Well I am getting into it. Bird Photography is not an easy job it demands lots of patients. This pic of Brahminy Myna is from backyard of my house.
Some information about this bird from WikiPedia - The Brahminy Myna (or "Mynah") or Brahminy Starling (Sturnia pagodarum) is a member of the starling family of birds. It is a resident breeder in eastern Afghanistan, Nepal, India and Sri Lanka.
The adults of these 21cm-long birds have grey upperparts and reddish-orange underparts and black wing quills. The head has a black crown, nape and crest, and the underneath of the tail is white. The bill and the strong legs are bright yellow, and there are yellow wattles on the gape. The recumbent crest may be fluffed up when the bird is excited. The sexes are similar; young birds have crestless sooty brown head and dull general coloration.
This passerine is typically found in dry forest and scrub jungle. Like most starlings, the Brahminy Starling is fairly omnivorous, eating fruit and insects. It builds a nest in holes. The normal clutch is 3-4 eggs.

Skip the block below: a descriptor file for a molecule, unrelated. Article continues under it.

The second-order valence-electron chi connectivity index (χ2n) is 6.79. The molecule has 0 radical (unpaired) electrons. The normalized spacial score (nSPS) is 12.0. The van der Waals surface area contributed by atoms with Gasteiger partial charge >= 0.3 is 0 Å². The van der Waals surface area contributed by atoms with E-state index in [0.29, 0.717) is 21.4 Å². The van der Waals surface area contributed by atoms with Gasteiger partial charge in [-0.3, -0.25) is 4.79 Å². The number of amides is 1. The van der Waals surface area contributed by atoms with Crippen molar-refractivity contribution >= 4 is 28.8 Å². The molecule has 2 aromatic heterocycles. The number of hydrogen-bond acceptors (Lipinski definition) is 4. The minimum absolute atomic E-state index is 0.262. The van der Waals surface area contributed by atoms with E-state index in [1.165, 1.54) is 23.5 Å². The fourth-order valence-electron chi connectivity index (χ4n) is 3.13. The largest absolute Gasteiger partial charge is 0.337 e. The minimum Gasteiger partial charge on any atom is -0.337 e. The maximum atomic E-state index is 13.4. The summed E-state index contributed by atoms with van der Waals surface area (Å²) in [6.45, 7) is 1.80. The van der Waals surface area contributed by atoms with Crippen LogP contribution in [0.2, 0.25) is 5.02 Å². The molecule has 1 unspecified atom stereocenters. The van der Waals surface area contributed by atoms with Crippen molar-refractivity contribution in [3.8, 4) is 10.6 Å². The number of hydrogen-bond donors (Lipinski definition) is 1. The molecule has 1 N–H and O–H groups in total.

In India, the bird is called Bamani myna (Bengal/Bihar), Kalasir myna (Hindi), Pabiyapawi (Uttar Bradesh), Harbola (Bengal), Popoya myna, etc. It was known as shaṇkarā in Sanskrit and compared to a parivrājikā (female ascetic wanderer) in the Mahābhāṣya due to its serene appearance; the English name may reflect this or refer to the traditional Brahmin choti hairstyle. The bird is popularly known as a myna - Salim Ali (1995) describes it as a "typical myna" in its behaviour and appearance -, whereas more recently (e.g. Grimmett et al. 1999) the term "starling" is preferred.